RENTING, INVESTING OR BOTH? WHAT IS RENTVESTING?

A new generation of buyers is using an alternative approach to climb the property ladder; it’s called rentvesting. The concept is gaining momentum with savvy millennials.

What is RENTVESTING? A new generation of buyers is using an alternative approach to climb the property ladder; it’s called rentvesting.

The concept is gaining momentum with savvy millennials keen to break into the property market without turning their backs completely on the inner suburbs lifestyle they enjoy.

A rentvestor continues to rent in an area they want to live in but can’t afford to buy, instead purchasing an investment property in a more affordable area, often further out of the city.

Realestate.com.au chief economist Nerida Conisbee says the concept has been around for years but is on the rise due to “housing affordability issues”.

“The biggest challenge for young people is getting a deposit together – this is far easier at more affordable price points,” she says.

“By buying in cheaper suburbs, they need less deposit and also a smaller mortgage.

“Young people are also not at their peak earning potential – this makes paying off a big mortgage quite hard.”

Ms Conisbee says more affordable areas are popular with investors, including rentvestors, with most having budgets of less than $700,000.

“We’ve seen high investment in regional areas like Geelong, Ballarat and Bendigo and in high volume apartment locations,” she says.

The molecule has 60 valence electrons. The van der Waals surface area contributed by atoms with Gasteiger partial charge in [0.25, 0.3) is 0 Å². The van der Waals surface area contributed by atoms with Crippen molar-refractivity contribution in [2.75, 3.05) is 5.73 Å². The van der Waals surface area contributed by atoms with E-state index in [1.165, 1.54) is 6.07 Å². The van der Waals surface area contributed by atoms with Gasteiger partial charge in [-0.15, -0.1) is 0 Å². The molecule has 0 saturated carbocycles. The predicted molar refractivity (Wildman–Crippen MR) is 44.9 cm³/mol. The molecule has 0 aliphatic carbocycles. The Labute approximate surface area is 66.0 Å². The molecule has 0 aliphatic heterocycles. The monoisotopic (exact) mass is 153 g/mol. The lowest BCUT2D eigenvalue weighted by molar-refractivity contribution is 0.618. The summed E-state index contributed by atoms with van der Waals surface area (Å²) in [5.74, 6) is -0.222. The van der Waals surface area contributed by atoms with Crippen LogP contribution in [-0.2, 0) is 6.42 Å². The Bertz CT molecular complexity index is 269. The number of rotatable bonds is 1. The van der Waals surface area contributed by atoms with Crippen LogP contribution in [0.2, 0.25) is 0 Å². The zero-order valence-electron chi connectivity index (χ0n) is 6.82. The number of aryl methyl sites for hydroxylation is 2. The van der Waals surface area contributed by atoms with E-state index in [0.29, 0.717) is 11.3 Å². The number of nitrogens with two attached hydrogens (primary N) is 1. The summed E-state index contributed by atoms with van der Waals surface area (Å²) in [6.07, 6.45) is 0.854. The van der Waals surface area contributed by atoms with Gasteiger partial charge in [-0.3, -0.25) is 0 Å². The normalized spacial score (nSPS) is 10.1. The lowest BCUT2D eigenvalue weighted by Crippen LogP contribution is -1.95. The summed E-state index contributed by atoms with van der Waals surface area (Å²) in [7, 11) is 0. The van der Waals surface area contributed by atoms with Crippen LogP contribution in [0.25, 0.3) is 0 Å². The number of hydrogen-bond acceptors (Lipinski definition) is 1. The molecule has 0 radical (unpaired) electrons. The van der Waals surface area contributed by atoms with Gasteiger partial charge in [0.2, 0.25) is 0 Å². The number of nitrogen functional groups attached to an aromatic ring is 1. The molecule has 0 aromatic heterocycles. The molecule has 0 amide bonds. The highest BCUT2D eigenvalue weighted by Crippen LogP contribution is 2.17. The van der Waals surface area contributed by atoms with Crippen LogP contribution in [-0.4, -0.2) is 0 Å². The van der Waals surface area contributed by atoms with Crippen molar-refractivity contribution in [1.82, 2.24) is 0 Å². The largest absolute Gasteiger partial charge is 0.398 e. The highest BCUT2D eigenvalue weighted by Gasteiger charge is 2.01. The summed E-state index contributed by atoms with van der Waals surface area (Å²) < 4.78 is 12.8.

As well as enjoying the lifestyle benefits of inner suburbs living, rentvestors may be able to reduce their tax by negatively gearing their investment property if their rental income is less than their interest repayments and expenses on things like repairs to the property and body corporate fees.

But rentvesting isn’t without its potential pitfalls.

Renting isn’t as secure as owning a home. Renters could find themselves looking for a new place to live every 12 months if a rent increase blows their budget or their landlord decides to sell.

Owning an investment property can also come with challenges, such as finding and keeping a good tenant. Mortgage repayments still need to be met even when there’s no tenant to pay the rent.

Landlords are also responsible for repairs and upgrades that are required and this can be costly and come at unexpected times.

Ms Conisbee says research is the most important thing when looking to invest.

“Like all investing, you need to be careful with what and especially where you buy,” she says.

“You generally have a good understanding of the market in the area you live in, but buying in another state or city can be hard to get a good understanding of what you’re up against.”

She says the goal should be to buy a property in a location that will grow in value sufficiently to help fund the next property purchase.